Parliamentary boundary change threatens Norman Baker
The Liberal Democrats were left licking their wounds last month - not only did they lose control of councils at the local elections, including Lewes, but also the vote on the referendum.
Now, the most detailed analysis conducted to date suggests that they could also be the main casualties in the boundary review, which aims to equalise constituency sizes and reduce the number of MPs by 50.
The analysis by the political research organisation Democratic Audit at the University of Liverpool predicts the Liberal Democrats could lose up to a quarter of their current MPs, with the Transport Minister and Lewes MP Norman Baker looking vulnerable.
Lib Dems weakened
The research, which was carried out by Lewis Baston of Democratic Audit, has stuck closely to the Boundary Commission's rules, which state that all seats must be equalised to the average size of 76,000 voters, give or take five percent either side.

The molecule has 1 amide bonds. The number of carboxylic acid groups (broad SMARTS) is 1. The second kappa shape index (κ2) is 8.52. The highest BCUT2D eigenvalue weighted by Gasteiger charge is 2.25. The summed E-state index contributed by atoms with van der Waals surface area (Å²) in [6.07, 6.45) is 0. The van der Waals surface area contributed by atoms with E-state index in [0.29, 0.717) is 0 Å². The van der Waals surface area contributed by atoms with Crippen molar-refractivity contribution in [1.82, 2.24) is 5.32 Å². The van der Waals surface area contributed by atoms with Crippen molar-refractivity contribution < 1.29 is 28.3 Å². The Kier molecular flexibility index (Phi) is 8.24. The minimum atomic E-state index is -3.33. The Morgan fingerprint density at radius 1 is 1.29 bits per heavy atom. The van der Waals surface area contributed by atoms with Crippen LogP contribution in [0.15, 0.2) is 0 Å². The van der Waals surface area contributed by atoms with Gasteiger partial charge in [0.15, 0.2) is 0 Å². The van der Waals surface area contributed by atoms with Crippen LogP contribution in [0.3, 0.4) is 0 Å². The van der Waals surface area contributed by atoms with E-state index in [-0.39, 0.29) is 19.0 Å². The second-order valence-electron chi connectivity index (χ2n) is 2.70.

Under the Democratic Audit model, the Conservatives would lose 16 seats, with one likely to be in Kent. That would represent about five percent of their total. Labour could lose 17, over 6.6% of their current seats, but the Liberal Democrats could lose as many as 14, which is almost a quarter of their total.
If those figures were borne out, the Tory lead over Labour would stay the same but the Liberal Democrats would be further weakened.
The research claims that Mr Baker is one of several ministers who faces losing his seat. But the MP for Lewes has dismissed the proposals as "speculation".
He said: "I always treat my seat as marginal and always have done." But he did admit that "the exercise itself could have, at worst, a serious effect on Lib Dem seats".
As the new boundaries won't be announced until September 6th, MPs face a nervous few months to find out whether their seat is safe or not.